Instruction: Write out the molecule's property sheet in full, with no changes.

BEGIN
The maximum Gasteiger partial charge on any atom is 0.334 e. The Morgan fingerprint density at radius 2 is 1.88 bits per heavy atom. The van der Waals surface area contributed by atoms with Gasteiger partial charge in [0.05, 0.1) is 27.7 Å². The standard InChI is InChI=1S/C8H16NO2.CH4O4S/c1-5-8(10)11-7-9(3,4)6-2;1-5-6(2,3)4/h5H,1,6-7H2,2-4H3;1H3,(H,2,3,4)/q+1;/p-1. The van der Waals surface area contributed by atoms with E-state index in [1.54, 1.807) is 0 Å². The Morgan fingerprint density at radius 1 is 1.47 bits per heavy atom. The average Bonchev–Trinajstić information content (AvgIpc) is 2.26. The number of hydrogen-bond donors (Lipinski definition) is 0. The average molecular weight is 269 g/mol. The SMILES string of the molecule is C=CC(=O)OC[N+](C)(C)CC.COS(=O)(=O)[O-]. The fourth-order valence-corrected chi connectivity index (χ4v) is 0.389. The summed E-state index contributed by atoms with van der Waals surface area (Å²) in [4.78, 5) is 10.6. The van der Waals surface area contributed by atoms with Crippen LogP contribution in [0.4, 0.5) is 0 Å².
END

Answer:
The maximum Gasteiger partial charge on any atom is 0.334 e. The Morgan fingerprint density at radius 2 is 1.88 bits per heavy atom. The van der Waals surface area contributed by atoms with Gasteiger partial charge in [0.05, 0.1) is 27.7 Å². The standard InChI is InChI=1S/C8H16NO2.CH4O4S/c1-5-8(10)11-7-9(3,4)6-2;1-5-6(2,3)4/h5H,1,6-7H2,2-4H3;1H3,(H,2,3,4)/q+1;/p-1. The van der Waals surface area contributed by atoms with E-state index in [1.54, 1.807) is 0 Å². The Morgan fingerprint density at radius 1 is 1.47 bits per heavy atom. The average Bonchev–Trinajstić information content (AvgIpc) is 2.26. The number of hydrogen-bond donors (Lipinski definition) is 0. The average molecular weight is 269 g/mol. The SMILES string of the molecule is C=CC(=O)OC[N+](C)(C)CC.COS(=O)(=O)[O-]. The fourth-order valence-corrected chi connectivity index (χ4v) is 0.389. The summed E-state index contributed by atoms with van der Waals surface area (Å²) in [4.78, 5) is 10.6. The van der Waals surface area contributed by atoms with Crippen LogP contribution in [0.4, 0.5) is 0 Å².